Will Britain Learn To Love GM Food?
Of the four major economies measured on the TGI Europa survey Britain is the least negative about genetically modified food products. The French public seem to be the most entrenched in their anti-GM views and have shown little change in them over the past couple of years. In Germany views are also fairly strongly against, but show some evidence of easing in their ferocity recently. In Spain the proportion that is undecided on the subject is similar to that of Britain but there is evidence that, amongst the majority of their population who have now taken a view there is still greater antagonism to GM development than there is in GB.
Movement in Britain towards what might be regarded as a more ‘European’ view is, if anything, very slow. Across the past couple of years of comparable data those who broadly agree that they ‘would never buy food that has been genetically modified’ has shifted by only a percentage point while those who are broadly in disagreement with the proposal have stayed resolutely stable. There is however evidence that people are at least beginning to come off the fence.
Strong anti-GM feelings as exhibited by the firmest levels of agreement with the purchasing statement seem to correlate with increasing age – although, this too, seems to be declining. Two years ago those over the age of sixty-five were more than three times more likely to be strongly against the buying of GM foods than were those under twenty. This relationship has now, on the latest TGI data release, slipped closer to two-to-one with the younger end beginning to exhibit greater likelihood of being against purchase of GM food. The question remains as to whether the relatively small surge in anti-feeling amongst the young will be maintained and will, overtime, make up for what will be an inevitable decline in the numbers at the most ‘conservative’ end of the age spectrum. The fact that increasing numbers of younger people are now living away from home in order to attend university means that the younger lifestage groups are being put into positions where such decisions may need to be made – and peer group pressure becomes more possible.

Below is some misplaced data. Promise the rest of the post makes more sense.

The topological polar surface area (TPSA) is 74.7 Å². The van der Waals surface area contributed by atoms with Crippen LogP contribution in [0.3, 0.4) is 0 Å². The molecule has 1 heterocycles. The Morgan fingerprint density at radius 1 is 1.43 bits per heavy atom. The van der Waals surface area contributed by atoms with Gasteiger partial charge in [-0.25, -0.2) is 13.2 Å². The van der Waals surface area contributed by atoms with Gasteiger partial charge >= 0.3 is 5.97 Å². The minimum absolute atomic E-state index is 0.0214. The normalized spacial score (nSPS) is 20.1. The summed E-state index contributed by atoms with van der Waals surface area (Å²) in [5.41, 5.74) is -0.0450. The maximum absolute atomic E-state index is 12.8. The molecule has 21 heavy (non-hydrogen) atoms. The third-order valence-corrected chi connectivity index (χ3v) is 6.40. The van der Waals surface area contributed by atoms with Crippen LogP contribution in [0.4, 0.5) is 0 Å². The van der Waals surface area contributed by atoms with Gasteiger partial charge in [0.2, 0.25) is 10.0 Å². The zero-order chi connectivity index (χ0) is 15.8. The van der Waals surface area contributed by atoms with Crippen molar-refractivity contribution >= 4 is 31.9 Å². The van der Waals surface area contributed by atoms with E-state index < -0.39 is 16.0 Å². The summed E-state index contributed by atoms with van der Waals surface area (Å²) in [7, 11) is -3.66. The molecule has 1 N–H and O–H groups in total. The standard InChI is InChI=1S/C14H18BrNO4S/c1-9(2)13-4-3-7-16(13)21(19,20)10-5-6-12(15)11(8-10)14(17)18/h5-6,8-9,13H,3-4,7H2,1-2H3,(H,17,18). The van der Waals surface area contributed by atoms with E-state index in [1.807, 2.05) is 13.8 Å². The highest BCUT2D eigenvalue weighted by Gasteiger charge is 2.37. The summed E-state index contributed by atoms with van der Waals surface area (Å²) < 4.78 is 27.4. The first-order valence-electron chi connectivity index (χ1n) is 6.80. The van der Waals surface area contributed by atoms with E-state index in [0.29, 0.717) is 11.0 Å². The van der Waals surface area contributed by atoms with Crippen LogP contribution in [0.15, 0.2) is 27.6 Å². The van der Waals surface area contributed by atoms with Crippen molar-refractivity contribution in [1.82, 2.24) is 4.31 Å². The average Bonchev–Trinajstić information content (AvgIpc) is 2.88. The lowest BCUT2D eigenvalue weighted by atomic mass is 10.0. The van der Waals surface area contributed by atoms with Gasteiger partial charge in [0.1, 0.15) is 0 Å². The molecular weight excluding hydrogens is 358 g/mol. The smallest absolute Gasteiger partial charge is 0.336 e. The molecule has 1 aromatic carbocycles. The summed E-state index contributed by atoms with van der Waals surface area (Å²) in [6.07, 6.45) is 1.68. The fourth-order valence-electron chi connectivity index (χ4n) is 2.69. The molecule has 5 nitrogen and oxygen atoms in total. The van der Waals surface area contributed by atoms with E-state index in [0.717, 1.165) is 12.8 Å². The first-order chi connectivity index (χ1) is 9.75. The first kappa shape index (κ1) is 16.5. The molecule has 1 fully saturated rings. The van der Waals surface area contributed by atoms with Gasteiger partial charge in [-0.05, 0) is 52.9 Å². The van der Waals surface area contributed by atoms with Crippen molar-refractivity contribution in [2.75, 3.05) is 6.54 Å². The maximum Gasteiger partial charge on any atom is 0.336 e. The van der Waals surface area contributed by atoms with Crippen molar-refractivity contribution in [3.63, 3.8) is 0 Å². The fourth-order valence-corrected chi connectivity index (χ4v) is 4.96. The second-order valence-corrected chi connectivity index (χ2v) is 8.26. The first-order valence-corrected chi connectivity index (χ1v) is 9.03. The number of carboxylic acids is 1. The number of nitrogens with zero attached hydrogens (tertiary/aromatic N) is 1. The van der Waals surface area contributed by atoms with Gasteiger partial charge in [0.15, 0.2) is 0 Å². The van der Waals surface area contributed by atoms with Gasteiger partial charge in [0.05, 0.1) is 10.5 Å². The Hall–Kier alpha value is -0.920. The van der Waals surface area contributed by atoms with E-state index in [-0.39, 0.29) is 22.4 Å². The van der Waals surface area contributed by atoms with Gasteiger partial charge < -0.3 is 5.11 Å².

Interestingly examination of the attitude of even younger age groups via Youth TGI’s statement ‘I don’t care if I eat GM food’ reveals declining antagonism as age increases and, presumably, personal control over food consumption increases.
Amongst the adult population, perhaps as a result of differing age profiles but also probably to do with local sensitivities, there are some notable differences in views around the country. The most firmly held anti-GM views appear to be held down in the South West of England. The areas that appear to be most pro are the North West and Wales while those who seem least able to form a view tend to congregate in the far north of England, Yorkshire and Humberside.
Correlation with other related views is also revealing. Those who are most anti-GM are almost four times more likely than average to strongly believe that it is worth paying more for organic food and they are approaching three times more likely to also be willing to pay more for foods that do not contain ‘artificial additives’. They are twice as likely as average to be vegetarian and have an index of 166 against the claim to ‘only shop at supermarkets that sell good quality fresh food’.
Amongst the most strongly held food related views of the least anti GM group are that they like to eat take away meals and that they ‘like to treat myself to foods that are not good for me’.
In terms of actual buying behaviour there is little doubt that attitudes to GM food at least demonstrate high correlation if not influence. Those who are most strongly anti GM are 43% more likely than average to buy fresh poultry from a butcher and 19% above average for buying fresh meat from the same source. Even frozen and pre-prepared or pre-packed meat is more likely to come from the butchers than is the case with the pro GM part of the shopping population. The GM wary are 33% more likely to get their fresh fish from a fishmonger, 38% above average for buying fresh vegetables fro the greengrocer and 29% more likely to get fresh fruit from the same source.
Of course there are some major conflicts going on in the minds of the most anti-GM consumers – perhaps, again related to their older than average age profile. They are very strongly pro British in their general purchasing and are amongst the more likely to be counting the pennies and looking for the lowest prices when doing their shopping. Neither of those two drivers always sit comfortably with the purchaser of goods labelled as organic or GM free. Nor does the fact that, in order to differentiate the organic from the non-organic (e.g. bananas), it is usually the former that is pre-packed in order to carry specific labelling and to appear ‘special’. Again, for a group that is also very wary of recycling and what they might regard as wasteful packaging, this might provide another conflict that bars the way to their ability to reflect their views in their actual behaviour.